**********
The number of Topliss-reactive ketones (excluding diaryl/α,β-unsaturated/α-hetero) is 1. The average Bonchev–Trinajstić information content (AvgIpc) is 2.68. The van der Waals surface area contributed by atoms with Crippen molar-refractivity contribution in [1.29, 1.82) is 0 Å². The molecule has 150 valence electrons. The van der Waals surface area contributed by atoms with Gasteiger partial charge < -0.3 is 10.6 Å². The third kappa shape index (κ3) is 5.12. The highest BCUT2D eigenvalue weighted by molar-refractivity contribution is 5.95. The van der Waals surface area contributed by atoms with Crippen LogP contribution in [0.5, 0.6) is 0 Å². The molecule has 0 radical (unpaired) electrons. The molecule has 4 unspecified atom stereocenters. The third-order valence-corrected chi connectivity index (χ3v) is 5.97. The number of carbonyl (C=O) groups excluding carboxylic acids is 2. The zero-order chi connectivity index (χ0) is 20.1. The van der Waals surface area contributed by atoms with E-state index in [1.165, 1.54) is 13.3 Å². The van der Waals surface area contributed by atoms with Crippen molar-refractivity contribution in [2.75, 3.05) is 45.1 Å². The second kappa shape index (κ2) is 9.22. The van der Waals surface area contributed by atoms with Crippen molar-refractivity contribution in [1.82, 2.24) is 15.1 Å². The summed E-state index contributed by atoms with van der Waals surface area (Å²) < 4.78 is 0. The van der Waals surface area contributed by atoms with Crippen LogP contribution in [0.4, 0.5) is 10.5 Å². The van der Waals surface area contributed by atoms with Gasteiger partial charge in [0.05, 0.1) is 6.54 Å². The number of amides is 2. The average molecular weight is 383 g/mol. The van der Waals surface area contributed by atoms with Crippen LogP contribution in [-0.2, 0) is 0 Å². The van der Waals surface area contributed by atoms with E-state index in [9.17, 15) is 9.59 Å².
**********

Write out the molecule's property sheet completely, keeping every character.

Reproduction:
The number of Topliss-reactive ketones (excluding diaryl/α,β-unsaturated/α-hetero) is 1. The average Bonchev–Trinajstić information content (AvgIpc) is 2.68. The van der Waals surface area contributed by atoms with Crippen molar-refractivity contribution in [1.29, 1.82) is 0 Å². The molecule has 150 valence electrons. The van der Waals surface area contributed by atoms with Gasteiger partial charge < -0.3 is 10.6 Å². The third kappa shape index (κ3) is 5.12. The highest BCUT2D eigenvalue weighted by molar-refractivity contribution is 5.95. The van der Waals surface area contributed by atoms with Crippen LogP contribution in [0.5, 0.6) is 0 Å². The molecule has 0 radical (unpaired) electrons. The molecule has 4 unspecified atom stereocenters. The third-order valence-corrected chi connectivity index (χ3v) is 5.97. The number of carbonyl (C=O) groups excluding carboxylic acids is 2. The zero-order chi connectivity index (χ0) is 20.1. The van der Waals surface area contributed by atoms with E-state index in [1.165, 1.54) is 13.3 Å². The van der Waals surface area contributed by atoms with Crippen molar-refractivity contribution in [2.75, 3.05) is 45.1 Å². The second kappa shape index (κ2) is 9.22. The van der Waals surface area contributed by atoms with Crippen molar-refractivity contribution in [1.82, 2.24) is 15.1 Å². The summed E-state index contributed by atoms with van der Waals surface area (Å²) < 4.78 is 0. The van der Waals surface area contributed by atoms with Crippen LogP contribution in [0.4, 0.5) is 10.5 Å². The van der Waals surface area contributed by atoms with Gasteiger partial charge in [0.05, 0.1) is 6.54 Å². The number of amides is 2. The average molecular weight is 383 g/mol. The van der Waals surface area contributed by atoms with Crippen LogP contribution in [-0.2, 0) is 0 Å². The van der Waals surface area contributed by atoms with E-state index in [9.17, 15) is 9.59 Å².